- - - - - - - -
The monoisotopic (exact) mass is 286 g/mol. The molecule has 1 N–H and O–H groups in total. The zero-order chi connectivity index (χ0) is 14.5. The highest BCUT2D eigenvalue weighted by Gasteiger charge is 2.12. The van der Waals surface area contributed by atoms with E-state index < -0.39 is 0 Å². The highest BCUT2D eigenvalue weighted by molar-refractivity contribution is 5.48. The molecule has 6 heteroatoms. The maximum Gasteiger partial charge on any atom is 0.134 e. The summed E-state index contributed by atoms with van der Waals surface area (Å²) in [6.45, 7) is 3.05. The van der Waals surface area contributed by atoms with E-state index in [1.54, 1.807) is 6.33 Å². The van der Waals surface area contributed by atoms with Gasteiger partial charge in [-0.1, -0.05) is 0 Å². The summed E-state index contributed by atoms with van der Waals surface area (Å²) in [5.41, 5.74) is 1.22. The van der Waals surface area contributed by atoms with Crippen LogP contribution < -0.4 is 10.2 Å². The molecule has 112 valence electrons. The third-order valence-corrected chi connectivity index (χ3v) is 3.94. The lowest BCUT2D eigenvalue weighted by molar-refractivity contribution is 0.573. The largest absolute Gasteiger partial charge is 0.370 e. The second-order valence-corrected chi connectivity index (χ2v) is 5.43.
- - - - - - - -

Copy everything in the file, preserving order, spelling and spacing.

The monoisotopic (exact) mass is 286 g/mol. The molecule has 1 N–H and O–H groups in total. The zero-order chi connectivity index (χ0) is 14.5. The highest BCUT2D eigenvalue weighted by Gasteiger charge is 2.12. The van der Waals surface area contributed by atoms with E-state index < -0.39 is 0 Å². The highest BCUT2D eigenvalue weighted by molar-refractivity contribution is 5.48. The molecule has 6 heteroatoms. The maximum Gasteiger partial charge on any atom is 0.134 e. The summed E-state index contributed by atoms with van der Waals surface area (Å²) in [6.45, 7) is 3.05. The van der Waals surface area contributed by atoms with E-state index in [1.54, 1.807) is 6.33 Å². The van der Waals surface area contributed by atoms with Gasteiger partial charge in [-0.1, -0.05) is 0 Å². The summed E-state index contributed by atoms with van der Waals surface area (Å²) in [5.41, 5.74) is 1.22. The van der Waals surface area contributed by atoms with Crippen LogP contribution < -0.4 is 10.2 Å². The molecule has 112 valence electrons. The third-order valence-corrected chi connectivity index (χ3v) is 3.94. The lowest BCUT2D eigenvalue weighted by molar-refractivity contribution is 0.573. The largest absolute Gasteiger partial charge is 0.370 e. The second-order valence-corrected chi connectivity index (χ2v) is 5.43.